Cover Crop Trials – Part 2

27th October 2017

10 weeks on from drilling, we take another look at our cover crop trials. We’ve had a busy time with Autumn drilling, but thankfully the cover crops have proved low maintenance and looked after themselves so far.

Stubble Turnips - 20" (50cm) | Ryegrass & Vetch - 30" (75cm) | Mustard - 60"(150cm) | Radish - 55" (140cm) - 27th October

Stubble Turnips & Forage rape

The stubble turnips and forage rape mix is coming along nicely although they it is now looking a little hungry for nutrition. As this was purely an establishment experiment and we didn’t intend to graze it, we may give it a boost of autumn nitrogen soon which would now be due if we were growing it as a commercial fodder crop.


Ryegrass & Vetch

This mix is still looking the least inspiring of the four trialled varieties and looks more like a mass of volunteers than actual Ryegrass. That being said the Ryegrass plants are substantial in size with around 20 tillers each, and a large network of fine roots.

Lower in quantity the vetch plants are clearly visible in the mix and look quite striking in their own delicate way. When pulled, the roots expose nitrogen fixing nodes although a lot of the network is very fine and damaged when pulled.

The mix has covered the ground well and is dense, but I worry that it will hold the soil damp and cold in the spring.


This is looking like it has been the quickest to grow, or at least certainly the biggest!


The crop has shot up in a short space of time, and outranks the other trials in terms of height. Although, it hasn’t branched out as much as I would have liked and is relatively thin, it looks impressive nonetheless.

Every plant has a flower starting to form and some are even out, displaying a vibrant yellow head.


Although not as tall as the Mustard, the Radish mix is plenty thick enough and well into flower. Cheap and easy to establish it provides plenty of cover. Perhaps somewhat biased, I have favoured this mix throughout and it is still holding on to the top spot in my eyes, but I am open to being surprised.

How much have they cost so far?


So, what’s the big deal with cover crops?

For many, cover crops represent an unwanted additional expense of time and money. However, with careful management and a dose of good-old-fashioned common sense, there is a lot to be gained from a humble green crop.

Harvesting sunlightTime is of the essence

On our farm, we are keen to maximise the amount of sunlight we capture and convert it into beneficial dry matter. August and September are two of the best months for sunlight yet arable rotations are rarely green at this time of year. Getting cover crops in straight after the combine is the best way to close this gap and make the most of the late summer rays, minimising wasted sunlight hours. It really is a case of every lost day is the equivalent to a couple of inches of growth. Undoubtedly, we are lucky in the sense that we can literally follow the combine with our Pro-Til drill and don’t have to hang around with unnecessary cultivation’s.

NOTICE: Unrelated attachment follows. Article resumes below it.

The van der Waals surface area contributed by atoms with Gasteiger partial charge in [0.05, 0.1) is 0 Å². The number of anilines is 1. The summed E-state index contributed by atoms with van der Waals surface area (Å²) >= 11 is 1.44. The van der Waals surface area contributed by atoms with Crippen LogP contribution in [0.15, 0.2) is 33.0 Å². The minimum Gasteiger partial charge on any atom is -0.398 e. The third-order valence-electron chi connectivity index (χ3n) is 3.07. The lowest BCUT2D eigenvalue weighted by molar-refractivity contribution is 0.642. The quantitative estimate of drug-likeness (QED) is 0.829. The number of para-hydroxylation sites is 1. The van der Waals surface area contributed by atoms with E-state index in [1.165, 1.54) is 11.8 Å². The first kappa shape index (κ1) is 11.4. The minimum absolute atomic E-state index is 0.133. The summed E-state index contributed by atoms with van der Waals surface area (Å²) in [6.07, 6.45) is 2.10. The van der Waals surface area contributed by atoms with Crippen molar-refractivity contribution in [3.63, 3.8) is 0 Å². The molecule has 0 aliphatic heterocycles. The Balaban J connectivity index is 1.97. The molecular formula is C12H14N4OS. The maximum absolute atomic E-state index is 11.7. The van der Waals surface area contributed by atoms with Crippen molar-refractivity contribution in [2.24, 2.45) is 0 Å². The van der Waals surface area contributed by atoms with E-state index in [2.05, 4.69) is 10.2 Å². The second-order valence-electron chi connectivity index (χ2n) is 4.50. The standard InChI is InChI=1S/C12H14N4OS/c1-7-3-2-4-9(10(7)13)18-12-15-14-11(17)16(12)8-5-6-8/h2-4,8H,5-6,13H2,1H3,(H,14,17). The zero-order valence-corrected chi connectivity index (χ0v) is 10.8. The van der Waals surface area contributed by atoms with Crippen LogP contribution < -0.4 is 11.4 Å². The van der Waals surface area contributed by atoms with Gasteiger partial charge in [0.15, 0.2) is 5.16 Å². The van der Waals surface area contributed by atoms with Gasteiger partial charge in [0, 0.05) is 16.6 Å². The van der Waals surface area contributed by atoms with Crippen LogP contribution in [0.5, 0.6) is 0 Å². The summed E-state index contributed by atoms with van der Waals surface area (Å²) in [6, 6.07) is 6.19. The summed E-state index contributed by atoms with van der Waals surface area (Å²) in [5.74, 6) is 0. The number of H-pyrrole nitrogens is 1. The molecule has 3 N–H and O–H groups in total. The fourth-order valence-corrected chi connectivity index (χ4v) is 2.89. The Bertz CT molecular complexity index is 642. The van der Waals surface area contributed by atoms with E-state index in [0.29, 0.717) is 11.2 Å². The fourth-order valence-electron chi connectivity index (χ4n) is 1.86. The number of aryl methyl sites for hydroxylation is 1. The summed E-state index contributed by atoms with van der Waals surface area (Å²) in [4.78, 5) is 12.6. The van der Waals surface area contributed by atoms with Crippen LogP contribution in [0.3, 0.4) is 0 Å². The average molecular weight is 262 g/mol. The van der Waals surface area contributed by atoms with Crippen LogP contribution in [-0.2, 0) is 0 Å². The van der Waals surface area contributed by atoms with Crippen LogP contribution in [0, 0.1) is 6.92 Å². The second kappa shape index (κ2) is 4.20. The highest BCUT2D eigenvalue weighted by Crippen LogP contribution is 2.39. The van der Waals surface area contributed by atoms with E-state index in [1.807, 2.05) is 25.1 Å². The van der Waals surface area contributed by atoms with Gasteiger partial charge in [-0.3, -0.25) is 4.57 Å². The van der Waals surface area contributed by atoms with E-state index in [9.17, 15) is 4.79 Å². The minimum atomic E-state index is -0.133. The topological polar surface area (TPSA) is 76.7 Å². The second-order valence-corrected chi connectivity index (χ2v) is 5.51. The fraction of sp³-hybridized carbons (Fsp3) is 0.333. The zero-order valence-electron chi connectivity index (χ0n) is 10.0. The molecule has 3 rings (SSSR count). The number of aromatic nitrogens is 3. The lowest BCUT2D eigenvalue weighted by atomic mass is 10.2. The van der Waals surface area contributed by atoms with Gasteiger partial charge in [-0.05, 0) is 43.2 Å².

Wind & Water erosionKeep it together

Spring cropping is too good an opportunity to miss in the arsenal against grassweeds. And we believe over winter soil cover is simply a must. Cover crops provide just this, and offer unrivalled soil protection from the harsh winter elements. Physical plant matter, along with an intricate network of rooting systems holds the soil, reducing wind erosion and leaching of water and nutrients.

Soil fertilityMatters of the organic variety

Soil health and organic matter go hand in hand and is something that cover crops can have a huge positive effect on. Since converting to strip tillage and incorporating cover crops into our rotation we have seen a huge increase in organic matter levels in our soils. Drilling directly into cover crop residue gives soil organisms added nutrition which is then recycled back into the soil, raising fertility. The addition of legumes into a cover mix will benefit from nitrogen fixing properties, whilst non-legumes will retain nutrients in the soil.

By Martin Lole
Arable farmer and owner of Springfield Farm, a Mzuri Trial Farm


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